Or what if this is about obtaining some personal information like an account number?

They clearly already have your account number matched with your email. That ship has sailed. Apparently in Canada they do not need your account number to send you money, regardless everything else in this answer stands.

Don't give them anything, and let your bank know about this transaction. Ask your bank to reverse it, and maybe change your account number.

  • 10
    What makes you think they have their account number? Interac uses email addresses as identifiers, which are only connected to the account on the back end. On the one hand this makes it easier to run this kind of scam assuming you can reverse the transaction, but on the other it also makes it easier to mistakenly send money to the wrong email.
    – llama
    Commented Oct 5, 2023 at 13:17
  • 7
    E-transfer, in Canada at least, only requires the recipient's email address to send money. The scammers probably do not have an account number.
    – Aubreal
    Commented Oct 5, 2023 at 14:39
  • 1
    Amending previous comment: I guess the scam doesn't actually rely on the first transaction being reversible, but the second being irreversible. If the scammer gets access to an account, sends money to third party, that third party sends money to the scammer, they only care that the final transaction is irreversible, not whether the third party keeps the money or not.
    – llama
    Commented Oct 5, 2023 at 15:06
  • 1
    I'm not familiar with how e-transfer in Canada works, so if email is the only thing needed then they probably do not have the account number.
    – littleadv
    Commented Oct 5, 2023 at 15:55
  • 1
    It seems there should be a standardized mechanism for "forwarding" a supposedly-misdirected payment, with the provision that both the original sender and new recipient would be notified that the payment was being forwarded, and any "claw-back" action would be applied against the new recipient (who would be told in the forwarding notice that they should judge such risks based on the original sender). If there were a "normal" way that people were taught to do this, a lot of scams would cease to work.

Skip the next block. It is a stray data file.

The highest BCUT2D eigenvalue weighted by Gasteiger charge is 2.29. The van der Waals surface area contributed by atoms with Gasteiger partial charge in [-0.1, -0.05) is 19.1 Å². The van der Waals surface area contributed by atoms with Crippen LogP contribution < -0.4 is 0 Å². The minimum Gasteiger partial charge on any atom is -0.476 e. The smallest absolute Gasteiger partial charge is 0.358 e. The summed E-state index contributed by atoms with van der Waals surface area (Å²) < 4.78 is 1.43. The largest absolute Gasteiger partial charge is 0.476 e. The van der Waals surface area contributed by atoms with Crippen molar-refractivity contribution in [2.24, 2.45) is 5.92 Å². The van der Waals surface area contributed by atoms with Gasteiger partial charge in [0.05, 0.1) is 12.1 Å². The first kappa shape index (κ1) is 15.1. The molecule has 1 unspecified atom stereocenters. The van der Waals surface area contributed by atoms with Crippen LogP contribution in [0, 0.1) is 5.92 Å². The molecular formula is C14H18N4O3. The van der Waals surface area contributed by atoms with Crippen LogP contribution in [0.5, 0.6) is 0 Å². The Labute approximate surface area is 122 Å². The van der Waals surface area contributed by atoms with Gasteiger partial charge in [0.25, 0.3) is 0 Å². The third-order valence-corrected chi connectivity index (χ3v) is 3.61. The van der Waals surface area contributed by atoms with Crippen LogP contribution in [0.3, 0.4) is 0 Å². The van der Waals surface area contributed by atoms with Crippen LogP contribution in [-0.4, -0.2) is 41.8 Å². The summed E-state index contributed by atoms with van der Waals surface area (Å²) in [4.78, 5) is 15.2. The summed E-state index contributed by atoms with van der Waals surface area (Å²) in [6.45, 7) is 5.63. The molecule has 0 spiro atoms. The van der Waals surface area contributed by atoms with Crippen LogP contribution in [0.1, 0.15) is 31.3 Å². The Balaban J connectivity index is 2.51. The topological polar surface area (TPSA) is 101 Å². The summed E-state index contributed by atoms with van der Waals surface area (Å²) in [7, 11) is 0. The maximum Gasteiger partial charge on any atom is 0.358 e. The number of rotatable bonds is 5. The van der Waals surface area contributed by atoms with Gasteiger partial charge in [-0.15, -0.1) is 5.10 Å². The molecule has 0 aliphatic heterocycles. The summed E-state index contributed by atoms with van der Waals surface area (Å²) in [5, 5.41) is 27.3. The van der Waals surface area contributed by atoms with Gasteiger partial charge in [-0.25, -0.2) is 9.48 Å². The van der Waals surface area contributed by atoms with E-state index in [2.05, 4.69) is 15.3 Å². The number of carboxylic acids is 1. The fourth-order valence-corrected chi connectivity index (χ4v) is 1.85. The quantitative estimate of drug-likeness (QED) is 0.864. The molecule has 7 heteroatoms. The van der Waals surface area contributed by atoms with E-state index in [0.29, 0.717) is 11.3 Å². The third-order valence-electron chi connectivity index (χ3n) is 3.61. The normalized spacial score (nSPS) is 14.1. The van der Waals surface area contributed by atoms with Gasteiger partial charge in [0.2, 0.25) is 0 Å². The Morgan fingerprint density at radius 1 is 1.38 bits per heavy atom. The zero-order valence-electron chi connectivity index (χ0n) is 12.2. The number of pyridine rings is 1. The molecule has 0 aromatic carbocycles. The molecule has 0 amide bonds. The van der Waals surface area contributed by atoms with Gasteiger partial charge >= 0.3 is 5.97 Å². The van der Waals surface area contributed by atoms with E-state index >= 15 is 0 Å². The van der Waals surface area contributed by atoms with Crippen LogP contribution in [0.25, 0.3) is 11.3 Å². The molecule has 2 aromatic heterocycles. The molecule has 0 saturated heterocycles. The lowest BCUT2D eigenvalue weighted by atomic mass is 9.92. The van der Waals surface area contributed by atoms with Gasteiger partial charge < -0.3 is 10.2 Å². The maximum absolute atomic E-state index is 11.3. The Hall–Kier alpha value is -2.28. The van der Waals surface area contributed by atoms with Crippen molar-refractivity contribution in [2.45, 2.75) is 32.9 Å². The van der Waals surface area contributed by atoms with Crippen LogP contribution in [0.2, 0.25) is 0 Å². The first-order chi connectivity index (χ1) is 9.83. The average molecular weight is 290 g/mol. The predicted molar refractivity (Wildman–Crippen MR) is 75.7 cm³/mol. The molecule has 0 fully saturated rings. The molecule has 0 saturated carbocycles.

– supercat
    Commented Oct 5, 2023 at 16:01

My cursory knowledge of Interac E-Transfer is that they are irreversible by the sender once the recipient has accepted the deposit.

Relevant snippet for the sender of the $50:

I need to cancel a transfer, but the recipient has already accepted the deposit. How do I reverse an Interac E-Transfer transaction?

Unfortunately, once a deposit has been made there is no way to reverse the transaction. You’ll have to make arrangements directly with the recipient. You should only send money transfers to parties you know and trust. For most Interac e-Transfer uses (sending money to family and friends, repaying IOUs, sending money as gifts, etc.), you will know the recipient well. For uses where you may not know the recipient (e.g., online auction purchases), take the same precautions you would take when making cash purchases. For online auctions and purchases, be sure to read and follow any steps recommended by the operators of these websites to safely transact.

Pay attention to "recipient has already accepted the deposit".

If you have not accepted, then reject the deposit. If you choose to send fresh money instead of reject the initial money then the other person may be eligible to accept your money and cancel their initial transfer.

Never forget that a sense of urgency is a scammer's first line of attack.

If the sender reached out to you moments after initiating the transfer then consider that as a red flag; they want to reach you before you even realize you have a pending deposit.

It would take an average person hours or days before realizing they sent to the wrong address. A person cognizant enough to email you moments after an "accidental" transfer would have been cognizant enough to not send it to the wrong address in the first place.

If the sender also supplied a different Interac address than the one which initially sent you the money then that is a definite scam attempt.